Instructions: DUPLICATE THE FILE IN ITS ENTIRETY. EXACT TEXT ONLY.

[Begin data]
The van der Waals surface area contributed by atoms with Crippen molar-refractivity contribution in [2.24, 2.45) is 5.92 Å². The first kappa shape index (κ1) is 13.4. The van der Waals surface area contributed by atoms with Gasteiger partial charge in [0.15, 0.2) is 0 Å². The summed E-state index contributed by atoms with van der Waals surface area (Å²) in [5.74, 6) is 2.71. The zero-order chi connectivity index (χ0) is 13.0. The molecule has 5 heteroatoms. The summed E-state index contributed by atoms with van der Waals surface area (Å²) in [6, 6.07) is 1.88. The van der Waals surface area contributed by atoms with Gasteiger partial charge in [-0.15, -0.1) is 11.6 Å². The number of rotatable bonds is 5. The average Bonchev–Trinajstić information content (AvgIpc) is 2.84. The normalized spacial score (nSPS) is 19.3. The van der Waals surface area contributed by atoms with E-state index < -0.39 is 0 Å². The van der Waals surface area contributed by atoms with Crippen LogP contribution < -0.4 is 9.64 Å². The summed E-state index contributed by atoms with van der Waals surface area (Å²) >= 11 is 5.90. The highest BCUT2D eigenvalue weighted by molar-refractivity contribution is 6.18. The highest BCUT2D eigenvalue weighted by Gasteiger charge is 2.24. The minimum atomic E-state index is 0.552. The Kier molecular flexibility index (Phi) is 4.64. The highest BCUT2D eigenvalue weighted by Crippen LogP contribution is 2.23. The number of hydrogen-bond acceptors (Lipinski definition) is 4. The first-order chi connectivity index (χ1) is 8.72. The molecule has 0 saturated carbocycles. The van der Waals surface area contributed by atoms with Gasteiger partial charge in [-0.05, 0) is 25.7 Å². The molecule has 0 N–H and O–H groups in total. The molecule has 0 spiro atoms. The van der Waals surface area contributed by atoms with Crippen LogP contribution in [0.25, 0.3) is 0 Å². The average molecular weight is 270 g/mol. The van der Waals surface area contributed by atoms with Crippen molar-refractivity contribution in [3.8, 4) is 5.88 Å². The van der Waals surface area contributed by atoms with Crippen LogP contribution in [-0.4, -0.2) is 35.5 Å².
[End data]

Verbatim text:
The van der Waals surface area contributed by atoms with Crippen molar-refractivity contribution in [2.24, 2.45) is 5.92 Å². The first kappa shape index (κ1) is 13.4. The van der Waals surface area contributed by atoms with Gasteiger partial charge in [0.15, 0.2) is 0 Å². The summed E-state index contributed by atoms with van der Waals surface area (Å²) in [5.74, 6) is 2.71. The zero-order chi connectivity index (χ0) is 13.0. The molecule has 5 heteroatoms. The summed E-state index contributed by atoms with van der Waals surface area (Å²) in [6, 6.07) is 1.88. The van der Waals surface area contributed by atoms with Gasteiger partial charge in [-0.15, -0.1) is 11.6 Å². The number of rotatable bonds is 5. The average Bonchev–Trinajstić information content (AvgIpc) is 2.84. The normalized spacial score (nSPS) is 19.3. The van der Waals surface area contributed by atoms with E-state index < -0.39 is 0 Å². The van der Waals surface area contributed by atoms with Crippen LogP contribution < -0.4 is 9.64 Å². The summed E-state index contributed by atoms with van der Waals surface area (Å²) >= 11 is 5.90. The highest BCUT2D eigenvalue weighted by molar-refractivity contribution is 6.18. The highest BCUT2D eigenvalue weighted by Gasteiger charge is 2.24. The minimum atomic E-state index is 0.552. The Kier molecular flexibility index (Phi) is 4.64. The highest BCUT2D eigenvalue weighted by Crippen LogP contribution is 2.23. The number of hydrogen-bond acceptors (Lipinski definition) is 4. The first-order chi connectivity index (χ1) is 8.72. The molecule has 0 saturated carbocycles. The van der Waals surface area contributed by atoms with Gasteiger partial charge in [-0.05, 0) is 25.7 Å². The molecule has 0 N–H and O–H groups in total. The molecule has 0 spiro atoms. The van der Waals surface area contributed by atoms with Crippen LogP contribution in [0.25, 0.3) is 0 Å². The average molecular weight is 270 g/mol. The van der Waals surface area contributed by atoms with Crippen molar-refractivity contribution in [3.8, 4) is 5.88 Å². The van der Waals surface area contributed by atoms with Crippen LogP contribution in [-0.4, -0.2) is 35.5 Å².